Q&A with Yogi

For our latest interview, we caught up with footwear specialists, Yogi, to learn more about one of my favourite footwear brands. Speaking to Tim Peck (Design Team Manager), Jennie Bianco (Head of Marketing) and Paul Batista (Head of Sales) we hope you enjoy our chat!

Hi, cheers for taking time to have a chat, how are you today?

Very well thank you, reminiscing about the last few weeks of summer. Hope you’re well?

For those who may not know, please can you give us a brief backstory into Yogi, from past to present day?

Yogi footwear was launched by the people responsible for creating the Duffer of St George brand. Duffer of St George was the brainchild of Marco Cairns, Eddie Prendergast, Barrie Sharpe and Clifford Bowen. In 1984 they set up a London market stall and grew it into one of the first original streetwear brands. The influence it had on the way British men dress was huge.

Your footwear is made in Portugal, how did that come about?

Sustainable development and ethical practice are cornerstones of the Yogi brand and values we hold dear. Our products are designed and crafted with longevity and durability at the forefront of our philosophy. We use a third-generation family run factory, who can make small runs of product, reducing any waste that may go to landfill. Additionally, the materials that they have access too are 2nd to non.

How has the brand progressed over the years?

We have always been careful to develop the collection in a considered manner over the years, staying true to the brand DNA sourcing from rich high-quality materials, focusing on traditional construction techniques and that comes through in the end product. 

Whilst maintaining the brand integrity, we have carefully expanded the width of the collection adding in new silhouettes where appropriate to help the brands target market grow however, we always draw inspiration from traditional pattern development.

The negative heel with its orthopaedic benefits has always been the most visually obvious USP for Yogi, so you will see many of the new developments tailored around this, which delivers on brand integrity as well as genuine postural benefits for the user

We are always exploring new developments and experimenting in the background so watch this space, there are some interesting developments to come. 

By the mid 1990s Yogi’s more pronounced profile directly referencing the Earth and Roots shoes from the 1970s was being appropriated by the style alumni who had also adopted the Duffer aesthetic also exemplified by the Yardie Cardie – another Duffer milestone. In the intervening years the Yogi brand broke away from JD Sports’ acquisition and began to refine the silhouettes which made the brand highly recognisable whilst reclaiming the comfort credentials associated with the iconic negative heel (promoting good posture), and ‘Made in Portugal’ product values pitched at the premium market segment.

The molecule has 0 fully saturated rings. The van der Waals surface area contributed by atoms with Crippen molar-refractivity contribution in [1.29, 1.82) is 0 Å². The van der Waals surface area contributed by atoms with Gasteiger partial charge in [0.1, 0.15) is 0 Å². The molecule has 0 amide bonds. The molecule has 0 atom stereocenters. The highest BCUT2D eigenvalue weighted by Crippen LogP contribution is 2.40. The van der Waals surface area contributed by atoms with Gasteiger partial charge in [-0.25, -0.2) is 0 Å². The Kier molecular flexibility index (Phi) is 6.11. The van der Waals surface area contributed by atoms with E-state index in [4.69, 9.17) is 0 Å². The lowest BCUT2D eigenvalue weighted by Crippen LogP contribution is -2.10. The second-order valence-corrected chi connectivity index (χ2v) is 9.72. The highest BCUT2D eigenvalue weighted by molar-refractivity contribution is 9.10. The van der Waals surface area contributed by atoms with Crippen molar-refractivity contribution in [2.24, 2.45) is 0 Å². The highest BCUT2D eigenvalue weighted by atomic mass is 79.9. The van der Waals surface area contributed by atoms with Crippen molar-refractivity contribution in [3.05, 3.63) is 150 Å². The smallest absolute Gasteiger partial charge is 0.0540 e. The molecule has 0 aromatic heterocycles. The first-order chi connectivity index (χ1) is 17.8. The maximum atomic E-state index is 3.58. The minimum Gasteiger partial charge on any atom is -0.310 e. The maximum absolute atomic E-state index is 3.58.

Where do you draw inspiration for the brand?

As above, we always sense check that we are staying true to the brand DNA sourcing from rich high-quality materials, focusing on traditional construction techniques and patterns, this ensures we maintain integrity of the brand and deliver a great end product. Whilst staying routed in traditional techniques, we are always researching and exploring new techniques that can help improve the sustainability of our impact on the environment.

Whilst you will see some elements of each seasonal collection that draw from trend influence, Yogi has such a rich and specific DNA, we are less trend influenced than some brands because our design language is traditional and classic it has a timeless appeal. 

Obviously COVID has affected everyone’s life the past couple of years, how has it impacted the business?

The restrictions that resulted from the pandemic presented an opportunity to diversify our product range in terms the polarisation of ‘indoor’ and ‘outdoor’ activities – adopting outdoor hiking influences such as metal ‘ski-hook’ lacing & paracord lacing options on our negative heel styles and lighter-weight outsole options. Also, reverse engineering upper patterns into mule styles with our negative heel USP promoting good posture.